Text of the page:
Today’s Song: Glass Animals’ “Domestic Bliss” Is a Glimpse of Domestic Abuse Through a Child’s Eyes

Glass Animals © Ollie Trenchard
Glass Animals © Ollie Trenchard
There are very few artists who have managed to capture what it’s like to witness domestic abuse. Among these is Glass Animals with their song, “Domestic Bliss.”
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Stream: “Domestic Bliss” – Glass Animals

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When Dave Bayley, frontman of Glass Animals, said that their latest album Dreamland would have several particularly sad songs, no one thought they would be able to top “Agnes” (from their second album How To Be A Human Being).  Then “Domestic Bliss” came out.  Once again, the Oxford band has struck deep into the listener’s hearts, whilst dealing with a current and delicate topic: domestic violence.

'Dreamland' album artwork - Glass Animals
‘Dreamland’ album artwork – Glass Animals
I see the bruise, I see the truth
I see what he been doin ‘to you
Blood on the shoes, what’s his excuse?
He says he’s doing some new kung-fu
You always use his bullshit excuse
But I see what he been doin ‘to you

The song made its debut on August 7th, on their latest album Dreamland.  Although it was not presented as a single, it immediately stands out, as well as showcasing its main themes straight away. In explaining the context behind it, Bayley confessed that he was inspired by the story of the mother of a childhood friend, a victim of domestic violence.

I was too young to understand why she had blood on her nose… It was one of the toughest to write because it didn’t feel like my story to tell, but it also felt like a story that needed to be told.

Some may consider it a return to How To Be A Human Being, but that’s not exactly the case.  In their second album, Glass Animals tell the stories of people they’ve met. They’re excellent at it, but the tales are being told from an outsider’s perspective. Here, instead, Bayley gets more involved by narrating experiences that left a deep impression on him. These are mostly uncomfortable, sad and at times dark episodes, which weren’t easy for the singer to share. In a recent interview with Atwood Magazine about “Domestic Bliss”, Bayley said it’s “really uncomfortable territory. It’s not a nice memory – that’s my first memory … [and it] was a really formative memory. That experience definitely changed the way I see the world, and behave, and treat people, and think.”

Dwelling in ‘Dreamland’: An Intimate Interview with Glass Animals


In “Domestic Bliss”, Bayley describes one of the worst situations anyone can find themselves in with great care.  As a child, it was a traumatic experience for him, and so he describes it simply, showing every little detail through the eyes of a person who has taken years to realise what was behind the terrible scene that they had witnessed.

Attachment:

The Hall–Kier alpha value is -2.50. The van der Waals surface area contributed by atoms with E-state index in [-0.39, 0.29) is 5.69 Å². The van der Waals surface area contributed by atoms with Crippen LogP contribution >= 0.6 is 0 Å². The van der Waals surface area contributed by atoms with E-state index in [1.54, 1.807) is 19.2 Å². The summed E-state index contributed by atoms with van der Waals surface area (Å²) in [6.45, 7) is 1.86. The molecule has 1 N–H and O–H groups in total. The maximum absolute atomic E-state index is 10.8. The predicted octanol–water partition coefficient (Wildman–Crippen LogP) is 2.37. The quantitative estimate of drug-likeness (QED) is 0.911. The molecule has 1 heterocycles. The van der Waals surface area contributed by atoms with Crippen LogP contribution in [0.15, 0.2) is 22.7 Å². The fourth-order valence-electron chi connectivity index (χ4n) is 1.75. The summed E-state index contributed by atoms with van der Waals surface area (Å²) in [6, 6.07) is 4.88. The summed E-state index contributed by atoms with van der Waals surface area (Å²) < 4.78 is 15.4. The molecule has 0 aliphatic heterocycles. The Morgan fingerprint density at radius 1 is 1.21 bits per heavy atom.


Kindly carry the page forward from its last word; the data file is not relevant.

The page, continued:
He got balloons, new flowers, too
Last one’s dyin ‘in your bedroom
He squeezin ‘you, blame-blamin’ you
Mama just usin ‘her red perfume

Bayley sings as if he were right there, in his childhood’s friend’s shoes. He almost seems to suffer along with the woman he refers to, begging her to run away and finally begin a new, joyful life. The message is full of hope, as the light tones of the song seem to show. A sadly necessary encouragement, especially after the increasing number of femicides – all over the world – during the past few months of lockdown

A particularly touching moment in the song comes midway through, when Bayley whispers a few heartbreaking words. Even if he’s trying to convince an abuse victim to escape, he knows how much it would hurt to do so. He is completely aware of how much she never wanted to find herself in this situation.

Domestic bliss
I know how bad you wanted it

Dave Bayley’s memories blend with his friend’s thoughts, merging and giving life to a powerful crescendo. Whereas the first half deals with the physical and psychological abuse that the woman suffers through, the second focuses on a desire for freedom and peace.  It is a hard, painful work of art, but also surprisingly sweet, especially towards the end. Just how a child would come to understand such a situation.

Fight for me
We can leave, I’m beggin ‘, please
On my-on my knees, go to Hawaii
Fight for me, say, “We can leave,” I’m beggin ‘, please
On my-on my knees

The Fragile, Overwhelming Power of Glass Animals’ “Agnes”

:: REVIEW ::

As is implicitly claimed at the beginning of the song “Dreamland“, each song on this album was made to “unopen you”. The melodies and the lyrics know how to slither inside, grab the darkest part of you and force you to look at it.

You come to close in on yourself and reach a private and intimate space that is yours and yours alone. Traumas that you thought were long since buried are brought back to life. You face your biggest insecurities, but you come out more self-aware and serene than before. In the end, Dreamland doesn’t want us to know that everything will always be fine, quite the contrary. There will be particularly sad, bleak, dark and tragic moments. Sometimes things will get easier, other times there will be pain. The important thing, however, is to be fully aware of it, and to be able to live without the burden of all you’ve been through. Dreamland is learning to cocoon oneself in order to re-emerge ready to face the world, and perhaps even happiness.

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:: stream/purchase Dreamland here ::
Stream: “Domestic Bliss” – Glass Animals

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'Dreamland' album artwork - Glass Animals

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The Fragile, Overwhelming Power of Glass Animals’ “Agnes”

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